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T1 hardware question

Discussion in 'Tech Talk' started by havensal, Jul 24, 2007.


  1. havensal

    havensal
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    Nozzle Jockey
    CLM

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    We have a managed T1 line here.
    I wasn't in IT when it was installed, so I am trying to catch up.
    Here is a rough diagram I made up of the hardware we have:

    [​IMG]

    I have a few questions.
    First, the reason I am even looking into all of this is to determine how to disconnect the incoming T1 line when I set up our new server. From what I read, it is recommended unhooking the internet where it comes in rather than where it connects to the network.

    Second, what exactly do all of these boxes do?
    I know the PIX box is our hardware firewall, but for the rest I am a little unsure. We also used to have a VPN to our sister plant in another state, but we shut that off a few years ago. I have read what the CSU/DSU do. I am assuming the modem is for remote access to the PIX box.

    :)
     

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  2. WhatYouWant

    WhatYouWant
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    Duh!

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    When you say server what exactly do you mean? There are different types and it would be helpful to know.

    If I am replacing an actual server then the only network disconnect I will do is on the back of the server (and plug it into the new server).

    If I am replacing a network switch then I will disconnect the uplink and plug it into the new network switch that is already pre-configured. I will then move the other connections onto the new switch.
     

  3. havensal

    havensal
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    Nozzle Jockey
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    It is our Win2k server. We are purchasing a new one with Win2003 SBS. It is our DNS server. Part of the setup and migration recommends disconnecting the internet, not the network. I assume you want all of the hardware you can still connected while migrating for discovery reasons. I think that is why the want the internet disconnected at the farthest outward point.

    This is the first time I have set up a server, so I may be over thinking this. I am still researching this as much as I can before taking the plunge. We haven't ordered the hardware yet, so I have a few weeks to plan.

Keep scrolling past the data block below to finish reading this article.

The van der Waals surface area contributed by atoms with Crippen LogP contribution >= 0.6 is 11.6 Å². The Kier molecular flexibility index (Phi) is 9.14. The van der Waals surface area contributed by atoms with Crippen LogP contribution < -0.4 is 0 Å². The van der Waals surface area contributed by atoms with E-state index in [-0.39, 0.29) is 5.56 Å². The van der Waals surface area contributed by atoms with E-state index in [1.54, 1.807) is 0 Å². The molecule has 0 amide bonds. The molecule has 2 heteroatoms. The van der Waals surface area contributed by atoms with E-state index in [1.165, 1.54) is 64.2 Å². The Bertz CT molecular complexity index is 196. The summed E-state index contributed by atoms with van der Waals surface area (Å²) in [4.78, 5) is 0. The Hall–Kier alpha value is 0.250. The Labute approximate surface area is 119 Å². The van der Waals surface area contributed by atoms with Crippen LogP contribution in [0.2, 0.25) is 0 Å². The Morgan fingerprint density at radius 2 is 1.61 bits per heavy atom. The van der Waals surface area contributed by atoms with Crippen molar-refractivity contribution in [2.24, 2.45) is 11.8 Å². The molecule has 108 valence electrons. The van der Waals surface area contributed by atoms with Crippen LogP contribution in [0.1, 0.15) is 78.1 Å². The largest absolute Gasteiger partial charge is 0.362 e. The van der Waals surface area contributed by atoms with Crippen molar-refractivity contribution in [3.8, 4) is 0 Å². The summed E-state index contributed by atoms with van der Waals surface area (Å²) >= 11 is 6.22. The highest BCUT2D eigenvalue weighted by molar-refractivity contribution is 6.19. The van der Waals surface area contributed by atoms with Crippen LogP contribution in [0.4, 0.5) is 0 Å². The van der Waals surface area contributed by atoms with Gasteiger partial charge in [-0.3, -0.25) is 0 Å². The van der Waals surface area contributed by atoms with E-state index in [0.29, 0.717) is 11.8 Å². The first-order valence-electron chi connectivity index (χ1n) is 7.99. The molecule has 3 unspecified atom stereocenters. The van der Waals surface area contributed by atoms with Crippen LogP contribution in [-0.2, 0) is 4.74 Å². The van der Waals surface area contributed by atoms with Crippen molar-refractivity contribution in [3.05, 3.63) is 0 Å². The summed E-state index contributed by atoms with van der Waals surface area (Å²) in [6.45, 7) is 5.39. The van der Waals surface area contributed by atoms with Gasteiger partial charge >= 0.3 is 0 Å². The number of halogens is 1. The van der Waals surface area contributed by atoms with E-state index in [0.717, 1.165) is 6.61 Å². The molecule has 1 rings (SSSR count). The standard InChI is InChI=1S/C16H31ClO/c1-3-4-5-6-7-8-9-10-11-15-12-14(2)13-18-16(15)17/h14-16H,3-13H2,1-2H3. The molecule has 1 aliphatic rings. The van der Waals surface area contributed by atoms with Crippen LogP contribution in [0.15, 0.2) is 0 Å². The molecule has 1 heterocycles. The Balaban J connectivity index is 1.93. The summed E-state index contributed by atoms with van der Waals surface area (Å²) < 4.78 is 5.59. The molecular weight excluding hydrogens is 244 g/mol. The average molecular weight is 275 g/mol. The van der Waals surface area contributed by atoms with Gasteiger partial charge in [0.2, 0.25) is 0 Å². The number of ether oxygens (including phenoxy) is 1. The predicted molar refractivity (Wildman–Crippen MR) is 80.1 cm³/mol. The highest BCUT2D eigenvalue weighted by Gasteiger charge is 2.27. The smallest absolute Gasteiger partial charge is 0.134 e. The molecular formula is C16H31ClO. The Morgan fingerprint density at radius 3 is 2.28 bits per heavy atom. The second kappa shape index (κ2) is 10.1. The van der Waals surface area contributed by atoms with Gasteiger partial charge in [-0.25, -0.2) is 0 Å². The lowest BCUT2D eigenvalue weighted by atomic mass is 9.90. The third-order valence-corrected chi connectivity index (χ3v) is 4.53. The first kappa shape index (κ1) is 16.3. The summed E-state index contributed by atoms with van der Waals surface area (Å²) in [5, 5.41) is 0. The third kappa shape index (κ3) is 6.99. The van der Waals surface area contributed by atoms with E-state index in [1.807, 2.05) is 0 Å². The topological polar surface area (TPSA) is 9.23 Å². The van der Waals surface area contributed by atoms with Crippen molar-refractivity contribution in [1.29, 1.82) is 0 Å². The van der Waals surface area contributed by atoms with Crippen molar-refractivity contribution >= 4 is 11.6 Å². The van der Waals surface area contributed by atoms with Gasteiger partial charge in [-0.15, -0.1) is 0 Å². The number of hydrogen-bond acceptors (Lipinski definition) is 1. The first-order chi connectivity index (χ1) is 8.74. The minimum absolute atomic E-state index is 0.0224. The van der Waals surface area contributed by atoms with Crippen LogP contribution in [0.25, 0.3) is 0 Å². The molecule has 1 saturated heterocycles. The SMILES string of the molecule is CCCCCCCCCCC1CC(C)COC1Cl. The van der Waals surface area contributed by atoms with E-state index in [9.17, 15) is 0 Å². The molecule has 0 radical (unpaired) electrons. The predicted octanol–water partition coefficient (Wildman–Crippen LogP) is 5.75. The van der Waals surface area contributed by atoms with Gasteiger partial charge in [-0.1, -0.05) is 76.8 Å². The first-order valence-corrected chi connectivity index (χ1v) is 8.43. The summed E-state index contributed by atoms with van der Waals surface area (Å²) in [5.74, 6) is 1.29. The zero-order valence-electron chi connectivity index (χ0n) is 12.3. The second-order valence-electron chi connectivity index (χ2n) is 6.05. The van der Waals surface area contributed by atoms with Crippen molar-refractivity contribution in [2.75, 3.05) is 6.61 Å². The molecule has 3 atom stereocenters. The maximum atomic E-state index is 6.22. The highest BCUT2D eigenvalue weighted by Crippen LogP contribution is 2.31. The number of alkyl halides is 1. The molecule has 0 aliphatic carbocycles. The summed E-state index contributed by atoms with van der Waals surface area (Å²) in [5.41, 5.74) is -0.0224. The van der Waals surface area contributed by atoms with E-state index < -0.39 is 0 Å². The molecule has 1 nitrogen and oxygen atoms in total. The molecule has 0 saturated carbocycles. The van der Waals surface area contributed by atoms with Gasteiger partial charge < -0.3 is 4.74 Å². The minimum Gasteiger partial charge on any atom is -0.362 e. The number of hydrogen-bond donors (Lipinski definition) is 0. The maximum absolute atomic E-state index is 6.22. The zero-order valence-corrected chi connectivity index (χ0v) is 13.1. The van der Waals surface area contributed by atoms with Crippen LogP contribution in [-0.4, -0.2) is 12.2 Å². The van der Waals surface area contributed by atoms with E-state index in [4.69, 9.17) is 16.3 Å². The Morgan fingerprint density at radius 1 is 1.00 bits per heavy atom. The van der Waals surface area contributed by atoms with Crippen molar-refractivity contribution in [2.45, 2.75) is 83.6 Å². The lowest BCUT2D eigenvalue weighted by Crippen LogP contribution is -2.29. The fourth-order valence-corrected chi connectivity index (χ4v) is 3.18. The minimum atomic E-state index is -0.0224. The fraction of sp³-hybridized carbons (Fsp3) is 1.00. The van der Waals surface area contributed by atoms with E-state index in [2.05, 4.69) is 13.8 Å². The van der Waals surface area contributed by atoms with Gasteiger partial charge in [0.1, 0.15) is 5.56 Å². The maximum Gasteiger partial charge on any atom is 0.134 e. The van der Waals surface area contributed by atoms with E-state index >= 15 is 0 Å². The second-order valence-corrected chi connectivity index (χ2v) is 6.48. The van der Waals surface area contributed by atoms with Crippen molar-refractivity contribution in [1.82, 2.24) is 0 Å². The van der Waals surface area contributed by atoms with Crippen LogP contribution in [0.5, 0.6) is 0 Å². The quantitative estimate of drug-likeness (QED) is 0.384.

4. WhatYouWant

    WhatYouWant
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    Duh!

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    - does this server provide DHCP?
    - is it a domain controller?
    - does it have active directory?
     
  5. havensal

    havensal
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    Nozzle Jockey
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    Yes, Yes and Yes. ;)

    BTW I may need to speed this install up. When I restarted earlier tonight I got an error; KERNAL_STACK_INPAGE_ERROR :shocked:

    I fear the end is near. I have some research to do to see what may have caused this error. I have had one SCSI drive lose connection twice in the last week.:shocked:
     
  6. havensal

    havensal
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  7. WhatYouWant

    WhatYouWant
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    Duh!

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    I have very little experience messing with any of these items in a production network (read: following what I say will most likely cause a severe screw up).

    Since it is a domain controller you should be able to "slave" the replacement server to pickup the information from the older server. Everything I have heard is that having a SINGLE domain controller is a really bad idea.

    I suggest you find a company that can help you do the implementation of a new domain controller.
     
  8. Mug

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    Well easiest way to remove it from the internet is remove the default gateways in your tcp/ip settings on the server and not actually disconnect anything physically. Of course I am assuming that the server you are migrating to is on the same network and routing is not required. Unfortunately with a SBS server you do not get the luxury of running a secondary (slave) domain controller. Is your existing server an SBS edition or a standard 2000 server? There are a few articles on the MS site that give good step by step instructions on how to perform the migration but can be a pain to find them.
     
  9. havensal

    havensal
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    Nozzle Jockey
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    We are currently running Win 2000 server, I don't see any reference to it being SBS. The new one will have SBS 2003.

    I have found a few articles on migration. I have been reading them. That is where they recomend disconnecting from the web.

    I may be able to handle this, I hope. :nailbiting:
     
  10. WhatYouWant

    WhatYouWant
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    Duh!

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    He was probably mentioning the whole replacement is SMS 2003. Can you get away with multiple replacement servers :supergrin:? How big is the current office? What functions of SBS will you be using (email? dns? Y, act dir? Y, dom ctrl? Y, etc).

    Depending upon your hardware configuration you can get some good low end servers for less than 3G w/3 yr warranty. This would help you provide redundancy as well.